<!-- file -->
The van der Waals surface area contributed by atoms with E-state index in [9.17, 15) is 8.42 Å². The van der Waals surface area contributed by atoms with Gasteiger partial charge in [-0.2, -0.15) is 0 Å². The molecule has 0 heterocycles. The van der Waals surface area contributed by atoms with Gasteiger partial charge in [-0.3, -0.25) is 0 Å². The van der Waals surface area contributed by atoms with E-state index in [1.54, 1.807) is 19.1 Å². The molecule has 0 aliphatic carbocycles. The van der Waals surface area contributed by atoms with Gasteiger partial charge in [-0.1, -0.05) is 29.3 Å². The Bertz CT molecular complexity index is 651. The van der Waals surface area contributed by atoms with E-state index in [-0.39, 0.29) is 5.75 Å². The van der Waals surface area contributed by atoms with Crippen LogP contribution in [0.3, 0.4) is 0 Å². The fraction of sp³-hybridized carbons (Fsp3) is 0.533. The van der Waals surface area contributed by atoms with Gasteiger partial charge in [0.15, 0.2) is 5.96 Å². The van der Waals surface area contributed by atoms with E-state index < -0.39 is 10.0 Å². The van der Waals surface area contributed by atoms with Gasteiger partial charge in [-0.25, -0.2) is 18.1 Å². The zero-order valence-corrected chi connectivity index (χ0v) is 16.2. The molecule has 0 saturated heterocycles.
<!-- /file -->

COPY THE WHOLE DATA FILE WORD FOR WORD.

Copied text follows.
The van der Waals surface area contributed by atoms with E-state index in [9.17, 15) is 8.42 Å². The van der Waals surface area contributed by atoms with Gasteiger partial charge in [-0.2, -0.15) is 0 Å². The molecule has 0 heterocycles. The van der Waals surface area contributed by atoms with Gasteiger partial charge in [-0.3, -0.25) is 0 Å². The van der Waals surface area contributed by atoms with E-state index in [1.54, 1.807) is 19.1 Å². The molecule has 0 aliphatic carbocycles. The van der Waals surface area contributed by atoms with Gasteiger partial charge in [-0.1, -0.05) is 29.3 Å². The Bertz CT molecular complexity index is 651. The van der Waals surface area contributed by atoms with E-state index in [-0.39, 0.29) is 5.75 Å². The van der Waals surface area contributed by atoms with Crippen LogP contribution in [0.3, 0.4) is 0 Å². The fraction of sp³-hybridized carbons (Fsp3) is 0.533. The van der Waals surface area contributed by atoms with Gasteiger partial charge in [0.15, 0.2) is 5.96 Å². The van der Waals surface area contributed by atoms with E-state index < -0.39 is 10.0 Å². The van der Waals surface area contributed by atoms with Gasteiger partial charge in [-0.25, -0.2) is 18.1 Å². The zero-order valence-corrected chi connectivity index (χ0v) is 16.2. The molecule has 0 saturated heterocycles.